27. David K. Levine, 1998. "Modeling Altruism and Spitefulness in Experiment," Review of Economic Dynamics, Elsevier for the Society for Economic Dynamics, vol. 1(3), pages 593-622, July.
  28. Dixit, Avinash & Olson, Mancur, 2000. "Does voluntary participation undermine the Coase Theorem?," Journal of Public Economics, Elsevier, vol. 76(3), pages 309-335, June.
  29. Palfrey, Thomas R. & Rosenthal, Howard, 1984. "Participation and the provision of discrete public goods: a strategic analysis," Journal of Public Economics, Elsevier, vol. 24(2), pages 171-193, July.
  30. Bhaskar Dutta & Arunava Sen & Rajiv Vohra, 1994. "Nash implementation through elementary mechanisms in economic environments," Review of Economic Design, Springer;Society for Economic Design, vol. 1(1), pages 173-203, December.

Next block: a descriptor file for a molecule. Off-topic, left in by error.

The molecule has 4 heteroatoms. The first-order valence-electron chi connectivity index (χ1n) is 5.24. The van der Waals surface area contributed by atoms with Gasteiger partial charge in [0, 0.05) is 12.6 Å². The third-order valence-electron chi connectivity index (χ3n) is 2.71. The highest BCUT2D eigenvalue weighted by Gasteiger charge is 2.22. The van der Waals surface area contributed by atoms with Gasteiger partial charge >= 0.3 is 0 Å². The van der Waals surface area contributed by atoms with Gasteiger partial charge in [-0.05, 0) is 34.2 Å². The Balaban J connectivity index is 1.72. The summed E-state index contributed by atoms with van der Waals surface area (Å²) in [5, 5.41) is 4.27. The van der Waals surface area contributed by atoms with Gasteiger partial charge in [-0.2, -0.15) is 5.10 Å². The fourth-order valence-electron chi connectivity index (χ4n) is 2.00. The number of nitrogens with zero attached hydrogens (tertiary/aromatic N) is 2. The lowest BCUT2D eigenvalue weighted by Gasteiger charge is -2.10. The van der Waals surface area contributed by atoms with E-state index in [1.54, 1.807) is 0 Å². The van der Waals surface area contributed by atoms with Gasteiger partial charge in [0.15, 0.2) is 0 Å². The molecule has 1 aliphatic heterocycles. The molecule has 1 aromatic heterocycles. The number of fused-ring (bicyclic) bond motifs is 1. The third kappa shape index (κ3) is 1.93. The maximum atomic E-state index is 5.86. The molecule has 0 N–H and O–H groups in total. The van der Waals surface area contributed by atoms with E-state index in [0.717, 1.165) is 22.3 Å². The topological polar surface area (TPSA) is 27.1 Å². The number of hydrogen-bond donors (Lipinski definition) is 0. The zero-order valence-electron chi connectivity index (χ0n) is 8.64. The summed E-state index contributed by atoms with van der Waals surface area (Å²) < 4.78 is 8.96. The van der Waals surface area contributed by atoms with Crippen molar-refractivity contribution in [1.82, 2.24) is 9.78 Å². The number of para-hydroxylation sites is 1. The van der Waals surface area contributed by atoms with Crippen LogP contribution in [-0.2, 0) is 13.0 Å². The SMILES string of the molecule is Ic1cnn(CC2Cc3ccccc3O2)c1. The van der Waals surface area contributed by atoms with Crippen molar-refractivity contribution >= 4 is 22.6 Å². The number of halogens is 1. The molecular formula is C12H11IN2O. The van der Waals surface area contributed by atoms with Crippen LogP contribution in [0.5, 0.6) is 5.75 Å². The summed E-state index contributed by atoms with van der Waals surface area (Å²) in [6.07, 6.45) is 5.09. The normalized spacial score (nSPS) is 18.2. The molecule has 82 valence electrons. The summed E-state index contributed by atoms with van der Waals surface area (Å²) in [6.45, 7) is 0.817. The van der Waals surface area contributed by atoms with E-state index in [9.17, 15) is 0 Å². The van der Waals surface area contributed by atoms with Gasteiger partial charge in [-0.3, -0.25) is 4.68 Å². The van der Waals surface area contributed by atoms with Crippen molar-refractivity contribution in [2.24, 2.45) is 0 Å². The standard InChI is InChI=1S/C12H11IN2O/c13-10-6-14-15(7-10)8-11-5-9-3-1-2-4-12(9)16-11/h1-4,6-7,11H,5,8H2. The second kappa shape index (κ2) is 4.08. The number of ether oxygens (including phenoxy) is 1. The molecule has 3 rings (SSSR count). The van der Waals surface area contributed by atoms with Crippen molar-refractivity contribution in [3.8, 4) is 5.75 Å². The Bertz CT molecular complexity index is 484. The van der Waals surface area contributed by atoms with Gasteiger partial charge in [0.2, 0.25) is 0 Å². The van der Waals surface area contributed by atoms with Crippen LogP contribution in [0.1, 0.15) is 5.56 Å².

Full references (including those not matched with items on IDEAS)

This item is not listed on Wikipedia, on a reading list or among the top items on IDEAS.

When requesting a correction, please mention this item's handle: RePEc:eti:dpaper:03011. See general information about how to correct material in RePEc.

For technical questions regarding this item, or to correct its authors, title, abstract, bibliographic or download information, contact: (NUKATANI Sorahiko)

If you have authored this item and are not yet registered with RePEc, we encourage you to do it here. This allows to link your profile to this item. It also allows you to accept potential citations to this item that we are uncertain about.

If references are entirely missing, you can add them using this form.

If the full references list an item that is present in RePEc, but the system did not link to it, you can help with this form.

If you know of missing items citing this one, you can help us creating those links by adding the relevant references in the same way as above, for each refering item. If you are a registered author of this item, you may also want to check the "citations" tab in your profile, as there may be some citations waiting for confirmation.

Please note that corrections may take a couple of weeks to filter through the various RePEc services.

This information is provided to you by IDEAS at the Research Division of the Federal Reserve Bank of St. Louis using RePEc data.